The illustrations were farmed out to Philadelphia engravers A. P. Folie, John Vallance and Joseph or Samuel Seymour, who engraved the plates after hundreds of drawings brought back by Houckgeest. The images include a very large (42”h x 21”w) map of China in two sheets in Volume I (Wheat & Brun #892) and a large (19”h x 14 ½”w) plan of Macao in Volume II (#896), both engraved by Vallance with titles in English and French. Oddly, in our set the China map was found laid in to the back of volume I, the sheets unjoined, with the text block bearing no sign that the sheets was ever bound in. Volume I also calls for a plan of Peking (#893), but according to Wheat & Brun “no such map has thus far been discovered.”
According to Landwehr, the full complement of illustrations is 14, including 12 plates plus the two maps). Our copy of the Voyage has 12 only, lacking Landwehr #3 (an interior view) and 7 (full-length portraits of four Chinese figures). There is however no sign that these plates were ever bound in to our set, and a review of sales records and institutional holdings indicates that the other known sets show much variation in the number of illustrations. For example, we have located four sales records for other copies (Parke Bernet, 1939; Nebenzahl, 1961; Sotheby’s, 1965; and Christies, 2000), and of these only Nebenzahl’s had all 14. Likewise, while the American Antiquarian Society copy has the full complement, that at the Library of Congress contains only eight plates and the maps. A plausible explanation for the varying collations is Moreau de Saint-Mery’s use of three different engravers, which likely resulted in the illustrations being delivered at different times and bound into sets only as they became available.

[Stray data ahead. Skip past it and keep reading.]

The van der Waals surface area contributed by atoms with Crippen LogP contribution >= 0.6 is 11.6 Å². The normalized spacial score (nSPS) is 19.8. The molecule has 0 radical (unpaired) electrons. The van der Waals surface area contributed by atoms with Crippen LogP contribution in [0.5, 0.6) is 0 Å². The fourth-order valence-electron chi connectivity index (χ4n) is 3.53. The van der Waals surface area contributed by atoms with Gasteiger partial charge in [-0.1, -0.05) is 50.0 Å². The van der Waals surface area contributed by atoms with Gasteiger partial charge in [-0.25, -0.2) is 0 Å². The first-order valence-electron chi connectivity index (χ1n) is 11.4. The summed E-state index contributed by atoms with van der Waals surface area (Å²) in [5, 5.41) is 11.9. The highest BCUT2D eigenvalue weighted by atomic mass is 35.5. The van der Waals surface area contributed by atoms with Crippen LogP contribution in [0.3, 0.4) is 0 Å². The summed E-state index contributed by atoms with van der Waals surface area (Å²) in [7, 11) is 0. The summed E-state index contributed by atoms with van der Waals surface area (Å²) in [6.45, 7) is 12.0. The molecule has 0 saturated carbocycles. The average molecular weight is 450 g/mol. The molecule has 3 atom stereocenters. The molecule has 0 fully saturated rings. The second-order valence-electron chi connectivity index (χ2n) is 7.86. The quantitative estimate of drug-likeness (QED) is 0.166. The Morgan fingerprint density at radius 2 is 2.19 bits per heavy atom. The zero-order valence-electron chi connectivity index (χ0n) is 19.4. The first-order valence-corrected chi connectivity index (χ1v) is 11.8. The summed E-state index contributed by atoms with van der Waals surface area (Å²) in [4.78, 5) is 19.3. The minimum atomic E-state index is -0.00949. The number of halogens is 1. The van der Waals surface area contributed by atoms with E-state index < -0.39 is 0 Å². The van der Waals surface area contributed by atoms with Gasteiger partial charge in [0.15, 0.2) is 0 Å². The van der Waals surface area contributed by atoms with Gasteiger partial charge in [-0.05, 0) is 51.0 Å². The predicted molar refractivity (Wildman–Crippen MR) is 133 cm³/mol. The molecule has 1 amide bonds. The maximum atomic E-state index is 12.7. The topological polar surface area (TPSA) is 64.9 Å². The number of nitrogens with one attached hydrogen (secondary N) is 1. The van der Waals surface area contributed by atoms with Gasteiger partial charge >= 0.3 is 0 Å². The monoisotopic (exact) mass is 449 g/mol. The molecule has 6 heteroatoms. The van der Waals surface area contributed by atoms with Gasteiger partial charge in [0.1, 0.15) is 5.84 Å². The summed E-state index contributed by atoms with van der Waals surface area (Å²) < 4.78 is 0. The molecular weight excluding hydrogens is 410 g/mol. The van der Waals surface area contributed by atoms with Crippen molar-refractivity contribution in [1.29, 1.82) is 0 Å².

This first edition of the Voyage is quite rare. As mentioned above, we find only four sales records since 1939, and OCLC shows perhaps 15 institutional holdings. Unauthorized editions appeared in London, Paris and elsewhere in 1798; however, all were reprints of Volume I only, and with fewer illustrations. Apparently, a London-bound shipment of 500 copies of the volume was seized by a French privateer in 1797, and these provided the basis for the pirated editions. (See Alfred Owen Aldridge, The Dragon and the Eagle: The Presence of China in the American Enlightenment, p. 161)
Cordier, Bibliotheca Sinica, II.2350 (“ouvrage rare”); Landwehr, VOC, 547; Löwendahl, Sino-Western Relations, 700; Sabin 33133.
This set is owned in partnership with HS Rare Books of Buenos Aires.
China map gently cleaned to reduce foxing, other plates (notably the Macau plan) and second half of vol. II moderately foxed, else a very good set in original condition. Bookplate of German bibliophile Hans Dedi (1918-2016) on front pastedown of both volumes.